If all the previous cakes were too pansy, too fruity for you, and you were seriously hoping for that once-and-for-all chocolate hit, the infiniment chocolat is for you. This is chocolate cake done right, without the OTT-nature of inferior chocolate cakes that just smack you around with no finesse. There’s layers of darkness, of bitterness, crunch and creaminess from the infiniment’s many layers, with the ultimate flavour profile being that of bittersweet dark chocolate, Nutella, and almond nuttiness. There is an almost…endless spectrum of flavour transitions throughout each layer – infiniment – aptly named.
The last little tidbit on our sugar-paved journey are the Ninou macarons. There are currently four flavours available – vanilla & salted caramel, pistachio, lemon, and raspberry. I found the lemon & raspberry macarons most to my taste, while the pistachio macaron had the same issue as its larger brother in its use of essence. The vanilla & salted caramel one (the one with the colours of France) was also pretty good, but lacked the impact of the fruity macarons. All in all, if you are lacking the stomach space – and you should, given the plethora of other goodies in the cabinet – you can save yourself from getting these, as Sydney has many other great macaron merchants.
As far as patisseries go, Ninou is my current favourite. The fact that there are cakes “to die for” that go beyond one single signature creation is already newsworthy, but a pastry cabinet that’s almost chock-a-block full of winners? This is next level goodness. Sydney has a sea of great pastry shops, and with Ninou sailing in, the tide has risen for every Sydneysider. Get your butt here now – muffin tops be damned.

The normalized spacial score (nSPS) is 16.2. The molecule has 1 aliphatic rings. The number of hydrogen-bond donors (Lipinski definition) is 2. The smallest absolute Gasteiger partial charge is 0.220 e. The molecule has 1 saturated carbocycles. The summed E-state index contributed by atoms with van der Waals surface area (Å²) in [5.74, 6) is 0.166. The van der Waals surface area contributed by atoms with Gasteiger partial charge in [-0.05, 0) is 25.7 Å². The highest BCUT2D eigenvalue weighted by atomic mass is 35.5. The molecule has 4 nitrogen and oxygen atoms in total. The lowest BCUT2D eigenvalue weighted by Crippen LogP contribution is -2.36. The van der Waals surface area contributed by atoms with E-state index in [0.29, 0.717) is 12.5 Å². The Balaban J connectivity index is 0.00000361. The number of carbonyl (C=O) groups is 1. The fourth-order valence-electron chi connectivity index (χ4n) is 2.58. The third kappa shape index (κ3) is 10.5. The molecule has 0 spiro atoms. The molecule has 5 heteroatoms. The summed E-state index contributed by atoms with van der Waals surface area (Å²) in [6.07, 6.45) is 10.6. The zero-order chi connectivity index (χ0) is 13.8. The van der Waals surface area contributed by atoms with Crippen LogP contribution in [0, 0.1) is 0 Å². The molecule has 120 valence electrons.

This post is based on an independently-paid visit to Ninou Patisserie
As usual, feel free to leave a comment or three 😀
- The best pastries I’ve had the pleasure of eating in Sydney
- Excellent chocolate work, reminiscent of France
- 1-2 average products bring it down a notch for everything else
- The waiting game while the pistachio paste issue is sorted out…
I have a new scoring system! Read all about it here.
Most important takeaway – three separate scores for food, service and ambiance to give the final score. The new system is not compatible with any score given prior to 11/11/2014.
F8 | S4 | A2.5